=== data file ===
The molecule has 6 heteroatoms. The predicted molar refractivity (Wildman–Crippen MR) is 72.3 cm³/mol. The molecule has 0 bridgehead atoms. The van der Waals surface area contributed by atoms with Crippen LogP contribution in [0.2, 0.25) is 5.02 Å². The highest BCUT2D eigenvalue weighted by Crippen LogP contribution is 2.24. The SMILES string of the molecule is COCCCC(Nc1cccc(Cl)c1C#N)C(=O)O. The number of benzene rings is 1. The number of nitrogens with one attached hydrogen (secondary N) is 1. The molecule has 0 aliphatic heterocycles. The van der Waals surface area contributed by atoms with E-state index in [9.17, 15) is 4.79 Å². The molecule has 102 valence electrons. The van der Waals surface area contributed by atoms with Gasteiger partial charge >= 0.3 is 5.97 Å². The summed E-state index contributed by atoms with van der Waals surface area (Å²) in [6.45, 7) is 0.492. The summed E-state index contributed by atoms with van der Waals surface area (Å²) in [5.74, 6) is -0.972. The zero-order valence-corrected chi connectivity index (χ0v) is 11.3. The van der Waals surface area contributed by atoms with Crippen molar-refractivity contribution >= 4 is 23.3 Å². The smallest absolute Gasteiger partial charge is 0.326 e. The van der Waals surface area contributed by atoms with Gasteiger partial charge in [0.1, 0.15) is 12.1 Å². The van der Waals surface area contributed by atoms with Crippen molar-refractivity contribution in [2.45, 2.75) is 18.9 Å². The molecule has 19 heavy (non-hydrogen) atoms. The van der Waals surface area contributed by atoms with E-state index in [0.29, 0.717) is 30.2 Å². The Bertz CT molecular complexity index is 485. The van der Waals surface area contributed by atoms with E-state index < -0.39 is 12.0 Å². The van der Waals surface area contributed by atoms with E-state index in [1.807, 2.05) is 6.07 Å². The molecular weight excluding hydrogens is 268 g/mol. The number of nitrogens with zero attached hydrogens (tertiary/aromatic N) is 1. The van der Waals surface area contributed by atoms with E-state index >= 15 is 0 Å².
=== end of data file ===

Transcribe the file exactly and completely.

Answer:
The molecule has 6 heteroatoms. The predicted molar refractivity (Wildman–Crippen MR) is 72.3 cm³/mol. The molecule has 0 bridgehead atoms. The van der Waals surface area contributed by atoms with Crippen LogP contribution in [0.2, 0.25) is 5.02 Å². The highest BCUT2D eigenvalue weighted by Crippen LogP contribution is 2.24. The SMILES string of the molecule is COCCCC(Nc1cccc(Cl)c1C#N)C(=O)O. The number of benzene rings is 1. The number of nitrogens with one attached hydrogen (secondary N) is 1. The molecule has 0 aliphatic heterocycles. The van der Waals surface area contributed by atoms with E-state index in [9.17, 15) is 4.79 Å². The molecule has 102 valence electrons. The van der Waals surface area contributed by atoms with Gasteiger partial charge >= 0.3 is 5.97 Å². The summed E-state index contributed by atoms with van der Waals surface area (Å²) in [6.45, 7) is 0.492. The summed E-state index contributed by atoms with van der Waals surface area (Å²) in [5.74, 6) is -0.972. The zero-order valence-corrected chi connectivity index (χ0v) is 11.3. The van der Waals surface area contributed by atoms with Crippen molar-refractivity contribution >= 4 is 23.3 Å². The smallest absolute Gasteiger partial charge is 0.326 e. The van der Waals surface area contributed by atoms with Gasteiger partial charge in [0.1, 0.15) is 12.1 Å². The van der Waals surface area contributed by atoms with Crippen molar-refractivity contribution in [2.45, 2.75) is 18.9 Å². The molecule has 19 heavy (non-hydrogen) atoms. The van der Waals surface area contributed by atoms with E-state index in [0.29, 0.717) is 30.2 Å². The Bertz CT molecular complexity index is 485. The van der Waals surface area contributed by atoms with E-state index < -0.39 is 12.0 Å². The van der Waals surface area contributed by atoms with E-state index in [1.807, 2.05) is 6.07 Å². The molecular weight excluding hydrogens is 268 g/mol. The number of nitrogens with zero attached hydrogens (tertiary/aromatic N) is 1. The van der Waals surface area contributed by atoms with E-state index >= 15 is 0 Å².